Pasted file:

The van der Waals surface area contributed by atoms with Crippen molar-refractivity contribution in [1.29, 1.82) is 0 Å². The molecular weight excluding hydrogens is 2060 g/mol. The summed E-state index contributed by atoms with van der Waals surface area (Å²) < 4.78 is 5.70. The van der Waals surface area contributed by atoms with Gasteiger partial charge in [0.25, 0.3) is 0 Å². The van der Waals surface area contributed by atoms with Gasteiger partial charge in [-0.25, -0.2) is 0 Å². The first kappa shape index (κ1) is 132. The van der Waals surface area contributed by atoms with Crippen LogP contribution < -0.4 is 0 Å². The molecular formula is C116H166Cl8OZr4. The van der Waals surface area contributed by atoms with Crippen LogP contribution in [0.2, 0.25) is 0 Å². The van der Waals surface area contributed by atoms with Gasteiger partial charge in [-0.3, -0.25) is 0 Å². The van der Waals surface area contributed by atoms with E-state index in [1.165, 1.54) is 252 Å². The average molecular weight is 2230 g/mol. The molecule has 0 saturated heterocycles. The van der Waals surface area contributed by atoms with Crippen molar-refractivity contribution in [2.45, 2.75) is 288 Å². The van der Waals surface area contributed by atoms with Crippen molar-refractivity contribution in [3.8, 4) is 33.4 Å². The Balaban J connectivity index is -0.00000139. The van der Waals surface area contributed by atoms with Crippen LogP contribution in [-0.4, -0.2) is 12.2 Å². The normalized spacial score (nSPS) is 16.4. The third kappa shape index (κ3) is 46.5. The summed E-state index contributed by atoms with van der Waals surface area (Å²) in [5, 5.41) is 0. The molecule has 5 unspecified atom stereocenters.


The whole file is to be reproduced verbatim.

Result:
The van der Waals surface area contributed by atoms with Crippen molar-refractivity contribution in [1.29, 1.82) is 0 Å². The molecular weight excluding hydrogens is 2060 g/mol. The summed E-state index contributed by atoms with van der Waals surface area (Å²) < 4.78 is 5.70. The van der Waals surface area contributed by atoms with Gasteiger partial charge in [0.25, 0.3) is 0 Å². The van der Waals surface area contributed by atoms with Gasteiger partial charge in [-0.25, -0.2) is 0 Å². The first kappa shape index (κ1) is 132. The van der Waals surface area contributed by atoms with Crippen LogP contribution < -0.4 is 0 Å². The molecular formula is C116H166Cl8OZr4. The van der Waals surface area contributed by atoms with Crippen LogP contribution in [0.2, 0.25) is 0 Å². The van der Waals surface area contributed by atoms with Gasteiger partial charge in [-0.3, -0.25) is 0 Å². The van der Waals surface area contributed by atoms with E-state index in [1.165, 1.54) is 252 Å². The average molecular weight is 2230 g/mol. The molecule has 0 saturated heterocycles. The van der Waals surface area contributed by atoms with Crippen molar-refractivity contribution in [2.45, 2.75) is 288 Å². The van der Waals surface area contributed by atoms with Crippen molar-refractivity contribution in [3.8, 4) is 33.4 Å². The Balaban J connectivity index is -0.00000139. The van der Waals surface area contributed by atoms with Crippen LogP contribution in [-0.4, -0.2) is 12.2 Å². The normalized spacial score (nSPS) is 16.4. The third kappa shape index (κ3) is 46.5. The summed E-state index contributed by atoms with van der Waals surface area (Å²) in [5, 5.41) is 0. The molecule has 5 unspecified atom stereocenters.